To kiss

Discussions on the Cantonese language.

To kiss

Postby rathpy » Thu Mar 13, 2003 3:32 am

I understand that 錫 (sek3) is the spoken word for "kiss", and 吻 (man5) is the litterary/written form, but has anybody heard a spoken version that sounds like -- ok ? (rhymes with "block")
rathpy
 

Re: To kiss

Postby Ramesh K. » Thu Mar 13, 2003 7:03 am

Maybe a native cantonese speaker could correct me, but I'm pretty sure you're talking about the slang 索油 "sok3 yau2" literally meaning "suck up oil," which has the meaning of to make out or to mess around.

(uh did I get the tone on yau right, not sure whether there has 變音. also I just looked up 變音 in the dictionary and found a Sanskrit word "Sandhi" which means to come together, I remember seeing it before in a Chinese linguistics context and not really being sure what it was doing there. As an Indian I am proud that our old language could contribute to English, but I just find it a little odd.)

amusingly enough this expression got absorbed into mandarin too, suo3 you2.
Ramesh K.
 

Re: To kiss

Postby rathpy » Thu Mar 13, 2003 9:30 pm

No, I'm pretty sure that's not it--Because my wife only uses the one sylable "ok", and we "ok" our daughter goodnight.

Regards,
rathpy
rathpy
 

Re: To kiss

Postby Terence » Wed Apr 02, 2003 1:49 pm

yes , ngok1 or ok1 means to kiss, but it is not popular now.
Terence
 

Re: To kiss

Postby Mirror » Thu Apr 03, 2003 4:54 am

I guess you mean the baby word "ug". That's a noise you make when you kiss hard on skin, like a baby kissing mother on the cheek.
Mirror
 

Re: To kiss

Postby rathpy » Sun Jun 01, 2003 12:04 pm

Terrence wrote:
> ngok1 or ok1 means to kiss, but it is not popular now.

Thanks, how about this...

I have found in two Cantonese dictionaries a colloquial word 'ngok6' meaning "to perk up the head" -- character 咢(1977) or [岳+貝](1999) -- short for fixed expression 'ngok6 gou1 tau4' 咢高頭.

Is it possible that my wife is saying 'ok' as a contraction of this 'ngok6', and thinks that it means "kiss" (when she is really directing the child to raise her head to be kissed)? Or am I off base here?

Regards,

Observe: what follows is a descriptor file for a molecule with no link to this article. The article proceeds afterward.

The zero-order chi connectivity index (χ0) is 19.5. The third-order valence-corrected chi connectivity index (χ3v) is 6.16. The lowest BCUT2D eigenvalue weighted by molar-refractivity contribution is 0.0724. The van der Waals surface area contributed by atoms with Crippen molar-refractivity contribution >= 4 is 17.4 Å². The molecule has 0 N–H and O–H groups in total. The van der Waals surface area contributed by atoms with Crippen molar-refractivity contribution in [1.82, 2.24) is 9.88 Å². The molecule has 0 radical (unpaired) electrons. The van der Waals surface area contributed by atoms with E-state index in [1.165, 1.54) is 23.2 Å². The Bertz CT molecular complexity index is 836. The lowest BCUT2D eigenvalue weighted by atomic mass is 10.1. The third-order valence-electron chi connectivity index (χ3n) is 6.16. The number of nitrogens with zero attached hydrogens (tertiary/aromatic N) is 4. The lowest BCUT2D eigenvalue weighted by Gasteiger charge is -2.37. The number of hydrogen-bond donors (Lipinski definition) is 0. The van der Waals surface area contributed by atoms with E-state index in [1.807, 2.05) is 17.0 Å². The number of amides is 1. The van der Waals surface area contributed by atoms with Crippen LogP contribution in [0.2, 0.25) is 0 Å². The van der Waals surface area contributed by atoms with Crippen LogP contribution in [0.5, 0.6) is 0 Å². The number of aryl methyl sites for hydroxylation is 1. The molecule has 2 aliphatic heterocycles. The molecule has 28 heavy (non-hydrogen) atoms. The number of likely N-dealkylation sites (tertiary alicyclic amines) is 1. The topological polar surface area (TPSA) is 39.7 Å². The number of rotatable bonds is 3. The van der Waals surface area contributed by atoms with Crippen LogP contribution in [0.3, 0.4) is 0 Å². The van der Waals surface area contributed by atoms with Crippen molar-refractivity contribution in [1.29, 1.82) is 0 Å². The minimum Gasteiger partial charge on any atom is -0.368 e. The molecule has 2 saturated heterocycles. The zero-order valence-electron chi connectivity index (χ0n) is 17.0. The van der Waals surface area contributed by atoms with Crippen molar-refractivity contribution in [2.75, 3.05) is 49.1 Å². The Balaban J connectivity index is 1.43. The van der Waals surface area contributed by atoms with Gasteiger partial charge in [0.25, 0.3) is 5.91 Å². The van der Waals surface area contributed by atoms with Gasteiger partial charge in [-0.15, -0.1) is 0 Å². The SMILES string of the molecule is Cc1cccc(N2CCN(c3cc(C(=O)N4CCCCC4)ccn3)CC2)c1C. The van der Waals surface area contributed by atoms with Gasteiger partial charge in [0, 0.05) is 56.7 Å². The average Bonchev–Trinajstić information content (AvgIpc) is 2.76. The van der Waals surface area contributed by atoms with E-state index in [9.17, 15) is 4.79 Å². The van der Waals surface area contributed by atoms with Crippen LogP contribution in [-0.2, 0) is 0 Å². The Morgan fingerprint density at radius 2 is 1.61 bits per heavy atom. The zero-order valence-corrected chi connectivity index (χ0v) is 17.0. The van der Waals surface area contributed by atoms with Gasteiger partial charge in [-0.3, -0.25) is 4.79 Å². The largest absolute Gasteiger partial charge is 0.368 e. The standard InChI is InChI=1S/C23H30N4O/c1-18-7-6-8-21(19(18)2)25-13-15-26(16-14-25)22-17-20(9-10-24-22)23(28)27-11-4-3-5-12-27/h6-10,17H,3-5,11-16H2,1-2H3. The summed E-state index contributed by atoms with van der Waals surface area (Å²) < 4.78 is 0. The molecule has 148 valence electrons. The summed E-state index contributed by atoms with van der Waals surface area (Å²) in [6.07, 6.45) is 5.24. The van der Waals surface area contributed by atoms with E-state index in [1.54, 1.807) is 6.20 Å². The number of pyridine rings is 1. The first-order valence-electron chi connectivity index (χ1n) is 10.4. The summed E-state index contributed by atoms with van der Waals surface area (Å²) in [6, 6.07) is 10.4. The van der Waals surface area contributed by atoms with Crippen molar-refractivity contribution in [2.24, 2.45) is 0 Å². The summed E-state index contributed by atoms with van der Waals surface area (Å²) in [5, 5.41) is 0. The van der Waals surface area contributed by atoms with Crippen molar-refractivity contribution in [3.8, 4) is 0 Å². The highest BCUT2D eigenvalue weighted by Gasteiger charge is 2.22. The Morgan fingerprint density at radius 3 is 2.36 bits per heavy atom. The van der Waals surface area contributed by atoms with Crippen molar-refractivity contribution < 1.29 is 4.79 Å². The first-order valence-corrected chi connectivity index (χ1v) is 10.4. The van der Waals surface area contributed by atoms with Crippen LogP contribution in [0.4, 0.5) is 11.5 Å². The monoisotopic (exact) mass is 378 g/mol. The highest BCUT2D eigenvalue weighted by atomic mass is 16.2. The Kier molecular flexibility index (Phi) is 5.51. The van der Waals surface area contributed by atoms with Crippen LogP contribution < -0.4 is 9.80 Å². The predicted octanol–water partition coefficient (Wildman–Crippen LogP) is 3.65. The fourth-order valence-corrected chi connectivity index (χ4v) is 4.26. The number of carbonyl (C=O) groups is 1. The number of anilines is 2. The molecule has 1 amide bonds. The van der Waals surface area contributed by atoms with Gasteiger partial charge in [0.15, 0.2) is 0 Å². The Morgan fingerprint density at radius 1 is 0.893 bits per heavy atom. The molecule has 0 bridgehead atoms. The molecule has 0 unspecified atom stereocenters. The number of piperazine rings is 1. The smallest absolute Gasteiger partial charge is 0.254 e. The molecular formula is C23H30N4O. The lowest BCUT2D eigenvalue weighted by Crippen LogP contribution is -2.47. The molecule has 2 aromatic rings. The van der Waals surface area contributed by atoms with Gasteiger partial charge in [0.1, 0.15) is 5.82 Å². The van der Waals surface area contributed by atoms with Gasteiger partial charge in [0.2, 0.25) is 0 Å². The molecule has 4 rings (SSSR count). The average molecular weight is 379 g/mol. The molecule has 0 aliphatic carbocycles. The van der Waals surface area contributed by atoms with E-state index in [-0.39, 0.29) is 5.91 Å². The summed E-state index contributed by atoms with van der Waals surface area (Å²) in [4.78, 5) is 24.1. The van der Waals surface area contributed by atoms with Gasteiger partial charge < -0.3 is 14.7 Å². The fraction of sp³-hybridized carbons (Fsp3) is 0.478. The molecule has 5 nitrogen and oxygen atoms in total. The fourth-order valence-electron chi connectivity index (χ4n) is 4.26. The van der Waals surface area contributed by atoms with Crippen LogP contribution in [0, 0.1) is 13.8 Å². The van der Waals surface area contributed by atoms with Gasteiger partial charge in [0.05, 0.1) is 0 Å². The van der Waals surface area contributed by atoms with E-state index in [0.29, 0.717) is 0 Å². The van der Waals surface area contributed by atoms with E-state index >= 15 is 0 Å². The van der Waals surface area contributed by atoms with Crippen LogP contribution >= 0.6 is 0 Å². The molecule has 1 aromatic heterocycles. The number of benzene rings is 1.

rathpy
rathpy
 

Re: To kiss

Postby Terence » Mon Jun 02, 2003 2:17 pm

The original character for ngok1 (to kiss) has not yet been recognized but i personally think that it's 啞。Iam still on my way to prove this and i don't think it's about 顎
Terence
 

Re: To kiss

Postby rathpy » Mon Jun 02, 2003 9:24 pm

Thanks, Terence. The 顎 character was just an idea. I haven't yet found a single other reference to '(ng)ok' ("to kiss"). But I'm glad at least you know what I'm talking about.

Regards,
rathpy
rathpy
 

Re: To kiss

Postby Terence » Thu Jun 05, 2003 6:02 am

Dear Rathpy,

Sorry that I can't give you a confirmed character for ngok1, but as I mentioned 啞 has an ancient pronounciation as ngok, and it's related to baby talk and laugh. This may explain why it is always with baby when using ngok to mean kiss. (just guess)

Moreover, the correct character for sek3 is 惜,not 鍚。

Terence
Terence
 

Re: To kiss

Postby Kk Cheung » Fri Jun 13, 2003 5:29 pm

As a native cantonese speaker , I can surely answer your question rathpy.
People do speak '錫' for the spoken word 'kiss' in cantonese and use '吻' in written form. I never heard a couple saying "i love u , can I '吻' you"in spoken form. People always use "can I '錫' you" in the statement. Sorry for my bad english~
作為一位以廣東話為母語的講者 , rathy,我可以非常肯定回答你的問題。 在廣東話中,人們通常說話時會講"錫"來代表英文字'kiss', 而書寫時就會以"吻"此字來代表。我從來都沒有聽過一對情侶在談情時會說 "我愛你, 我可否吻你嗎"。人們永遠都只會說 "我可以錫你嗎"。
Kk Cheung
 

Re: To kiss

Postby pakkala » Fri Sep 18, 2009 7:49 am

The 顎 character was just an idea. I haven't yet found a single other reference to '(ng)ok' ("to kiss"). But I'm glad at least you know what I'm talking about.
pakkala
 
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